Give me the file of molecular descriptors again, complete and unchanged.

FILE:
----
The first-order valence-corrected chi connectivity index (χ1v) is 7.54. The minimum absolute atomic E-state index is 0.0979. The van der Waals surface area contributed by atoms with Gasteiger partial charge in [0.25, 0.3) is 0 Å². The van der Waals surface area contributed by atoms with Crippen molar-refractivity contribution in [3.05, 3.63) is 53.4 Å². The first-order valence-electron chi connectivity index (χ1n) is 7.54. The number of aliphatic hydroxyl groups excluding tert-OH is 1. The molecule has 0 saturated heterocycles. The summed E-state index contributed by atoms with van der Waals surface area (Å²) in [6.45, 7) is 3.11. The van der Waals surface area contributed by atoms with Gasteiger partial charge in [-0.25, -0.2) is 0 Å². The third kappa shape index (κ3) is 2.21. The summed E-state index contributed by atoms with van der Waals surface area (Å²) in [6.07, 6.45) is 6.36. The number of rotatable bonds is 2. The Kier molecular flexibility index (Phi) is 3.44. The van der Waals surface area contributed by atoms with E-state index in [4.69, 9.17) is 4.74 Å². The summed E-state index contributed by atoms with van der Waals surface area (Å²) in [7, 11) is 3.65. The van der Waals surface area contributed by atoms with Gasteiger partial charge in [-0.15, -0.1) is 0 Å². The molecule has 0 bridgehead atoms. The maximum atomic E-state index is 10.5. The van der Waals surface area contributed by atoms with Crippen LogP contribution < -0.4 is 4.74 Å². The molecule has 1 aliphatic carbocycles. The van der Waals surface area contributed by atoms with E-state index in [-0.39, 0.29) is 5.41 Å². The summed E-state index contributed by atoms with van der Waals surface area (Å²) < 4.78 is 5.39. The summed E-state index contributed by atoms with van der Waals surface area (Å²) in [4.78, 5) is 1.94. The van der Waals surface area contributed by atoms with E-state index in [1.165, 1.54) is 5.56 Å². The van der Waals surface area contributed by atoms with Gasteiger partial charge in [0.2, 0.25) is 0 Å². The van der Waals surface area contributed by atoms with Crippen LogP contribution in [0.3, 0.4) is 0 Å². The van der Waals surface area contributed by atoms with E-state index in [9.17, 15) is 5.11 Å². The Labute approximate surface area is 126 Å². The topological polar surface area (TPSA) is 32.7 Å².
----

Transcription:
The first-order valence-corrected chi connectivity index (χ1v) is 7.54. The minimum absolute atomic E-state index is 0.0979. The van der Waals surface area contributed by atoms with Gasteiger partial charge in [0.25, 0.3) is 0 Å². The van der Waals surface area contributed by atoms with Crippen molar-refractivity contribution in [3.05, 3.63) is 53.4 Å². The first-order valence-electron chi connectivity index (χ1n) is 7.54. The number of aliphatic hydroxyl groups excluding tert-OH is 1. The molecule has 0 saturated heterocycles. The summed E-state index contributed by atoms with van der Waals surface area (Å²) in [6.45, 7) is 3.11. The van der Waals surface area contributed by atoms with Gasteiger partial charge in [-0.25, -0.2) is 0 Å². The third kappa shape index (κ3) is 2.21. The summed E-state index contributed by atoms with van der Waals surface area (Å²) in [6.07, 6.45) is 6.36. The number of rotatable bonds is 2. The Kier molecular flexibility index (Phi) is 3.44. The van der Waals surface area contributed by atoms with E-state index in [4.69, 9.17) is 4.74 Å². The summed E-state index contributed by atoms with van der Waals surface area (Å²) in [7, 11) is 3.65. The van der Waals surface area contributed by atoms with Gasteiger partial charge in [-0.15, -0.1) is 0 Å². The molecule has 0 bridgehead atoms. The maximum atomic E-state index is 10.5. The van der Waals surface area contributed by atoms with Crippen LogP contribution < -0.4 is 4.74 Å². The molecule has 1 aliphatic carbocycles. The van der Waals surface area contributed by atoms with E-state index in [-0.39, 0.29) is 5.41 Å². The summed E-state index contributed by atoms with van der Waals surface area (Å²) < 4.78 is 5.39. The summed E-state index contributed by atoms with van der Waals surface area (Å²) in [4.78, 5) is 1.94. The van der Waals surface area contributed by atoms with E-state index in [1.165, 1.54) is 5.56 Å². The van der Waals surface area contributed by atoms with Gasteiger partial charge in [0.2, 0.25) is 0 Å². The van der Waals surface area contributed by atoms with Crippen LogP contribution in [0.3, 0.4) is 0 Å². The van der Waals surface area contributed by atoms with E-state index in [9.17, 15) is 5.11 Å². The Labute approximate surface area is 126 Å². The topological polar surface area (TPSA) is 32.7 Å².